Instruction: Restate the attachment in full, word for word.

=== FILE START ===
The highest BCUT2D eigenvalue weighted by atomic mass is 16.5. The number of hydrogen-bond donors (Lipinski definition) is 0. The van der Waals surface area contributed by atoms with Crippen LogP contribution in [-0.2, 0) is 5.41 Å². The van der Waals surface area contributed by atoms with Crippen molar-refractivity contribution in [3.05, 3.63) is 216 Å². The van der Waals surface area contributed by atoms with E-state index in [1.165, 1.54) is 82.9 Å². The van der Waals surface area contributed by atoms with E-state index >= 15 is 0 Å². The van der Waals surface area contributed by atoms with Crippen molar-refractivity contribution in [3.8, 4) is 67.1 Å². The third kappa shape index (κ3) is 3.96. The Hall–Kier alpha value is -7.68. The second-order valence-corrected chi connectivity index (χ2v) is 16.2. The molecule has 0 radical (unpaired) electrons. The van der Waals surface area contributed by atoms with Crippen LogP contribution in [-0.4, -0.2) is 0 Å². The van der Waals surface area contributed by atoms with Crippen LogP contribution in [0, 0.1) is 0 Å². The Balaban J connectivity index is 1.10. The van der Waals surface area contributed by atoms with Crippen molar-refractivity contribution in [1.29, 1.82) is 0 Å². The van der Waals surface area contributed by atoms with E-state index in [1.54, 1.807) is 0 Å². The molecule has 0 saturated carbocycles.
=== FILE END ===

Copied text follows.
The highest BCUT2D eigenvalue weighted by atomic mass is 16.5. The number of hydrogen-bond donors (Lipinski definition) is 0. The van der Waals surface area contributed by atoms with Crippen LogP contribution in [-0.2, 0) is 5.41 Å². The van der Waals surface area contributed by atoms with Crippen molar-refractivity contribution in [3.05, 3.63) is 216 Å². The van der Waals surface area contributed by atoms with E-state index in [1.165, 1.54) is 82.9 Å². The van der Waals surface area contributed by atoms with E-state index >= 15 is 0 Å². The van der Waals surface area contributed by atoms with Crippen molar-refractivity contribution in [3.8, 4) is 67.1 Å². The third kappa shape index (κ3) is 3.96. The Hall–Kier alpha value is -7.68. The second-order valence-corrected chi connectivity index (χ2v) is 16.2. The molecule has 0 radical (unpaired) electrons. The van der Waals surface area contributed by atoms with Crippen LogP contribution in [-0.4, -0.2) is 0 Å². The van der Waals surface area contributed by atoms with Crippen LogP contribution in [0, 0.1) is 0 Å². The Balaban J connectivity index is 1.10. The van der Waals surface area contributed by atoms with Crippen molar-refractivity contribution in [1.29, 1.82) is 0 Å². The van der Waals surface area contributed by atoms with E-state index in [1.54, 1.807) is 0 Å². The molecule has 0 saturated carbocycles.